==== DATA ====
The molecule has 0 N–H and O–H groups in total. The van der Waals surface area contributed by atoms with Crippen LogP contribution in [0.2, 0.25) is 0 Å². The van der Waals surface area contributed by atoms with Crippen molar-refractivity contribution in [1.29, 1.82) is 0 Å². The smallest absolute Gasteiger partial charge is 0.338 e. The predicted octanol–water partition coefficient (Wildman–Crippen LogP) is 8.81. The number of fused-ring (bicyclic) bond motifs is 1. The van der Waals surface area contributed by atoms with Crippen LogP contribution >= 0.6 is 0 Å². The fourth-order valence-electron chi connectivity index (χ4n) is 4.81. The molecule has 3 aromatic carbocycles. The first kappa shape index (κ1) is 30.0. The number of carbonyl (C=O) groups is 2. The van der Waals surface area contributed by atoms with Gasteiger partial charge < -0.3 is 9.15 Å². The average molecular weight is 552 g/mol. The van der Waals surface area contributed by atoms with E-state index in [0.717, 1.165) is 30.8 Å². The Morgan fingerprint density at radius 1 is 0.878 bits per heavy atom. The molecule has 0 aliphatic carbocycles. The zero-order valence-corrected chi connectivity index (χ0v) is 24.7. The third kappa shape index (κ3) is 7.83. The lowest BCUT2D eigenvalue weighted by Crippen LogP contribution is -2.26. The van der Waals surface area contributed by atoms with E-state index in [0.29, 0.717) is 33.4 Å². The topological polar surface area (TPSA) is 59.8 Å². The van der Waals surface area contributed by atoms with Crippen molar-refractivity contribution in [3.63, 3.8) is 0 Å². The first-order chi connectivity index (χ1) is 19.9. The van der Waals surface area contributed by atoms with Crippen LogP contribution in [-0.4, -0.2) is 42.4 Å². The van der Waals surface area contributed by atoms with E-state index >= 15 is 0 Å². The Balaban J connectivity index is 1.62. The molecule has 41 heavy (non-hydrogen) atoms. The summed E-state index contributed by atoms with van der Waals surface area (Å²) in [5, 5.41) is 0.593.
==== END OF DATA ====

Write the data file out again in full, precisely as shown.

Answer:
The molecule has 0 N–H and O–H groups in total. The van der Waals surface area contributed by atoms with Crippen LogP contribution in [0.2, 0.25) is 0 Å². The van der Waals surface area contributed by atoms with Crippen molar-refractivity contribution in [1.29, 1.82) is 0 Å². The smallest absolute Gasteiger partial charge is 0.338 e. The predicted octanol–water partition coefficient (Wildman–Crippen LogP) is 8.81. The number of fused-ring (bicyclic) bond motifs is 1. The van der Waals surface area contributed by atoms with Crippen LogP contribution >= 0.6 is 0 Å². The fourth-order valence-electron chi connectivity index (χ4n) is 4.81. The molecule has 3 aromatic carbocycles. The first kappa shape index (κ1) is 30.0. The number of carbonyl (C=O) groups is 2. The van der Waals surface area contributed by atoms with Gasteiger partial charge < -0.3 is 9.15 Å². The average molecular weight is 552 g/mol. The van der Waals surface area contributed by atoms with E-state index in [0.717, 1.165) is 30.8 Å². The Morgan fingerprint density at radius 1 is 0.878 bits per heavy atom. The molecule has 0 aliphatic carbocycles. The zero-order valence-corrected chi connectivity index (χ0v) is 24.7. The third kappa shape index (κ3) is 7.83. The lowest BCUT2D eigenvalue weighted by Crippen LogP contribution is -2.26. The van der Waals surface area contributed by atoms with E-state index in [0.29, 0.717) is 33.4 Å². The topological polar surface area (TPSA) is 59.8 Å². The van der Waals surface area contributed by atoms with Crippen molar-refractivity contribution in [3.63, 3.8) is 0 Å². The first-order chi connectivity index (χ1) is 19.9. The van der Waals surface area contributed by atoms with Crippen LogP contribution in [-0.4, -0.2) is 42.4 Å². The van der Waals surface area contributed by atoms with E-state index >= 15 is 0 Å². The Balaban J connectivity index is 1.62. The molecule has 41 heavy (non-hydrogen) atoms. The summed E-state index contributed by atoms with van der Waals surface area (Å²) in [5, 5.41) is 0.593.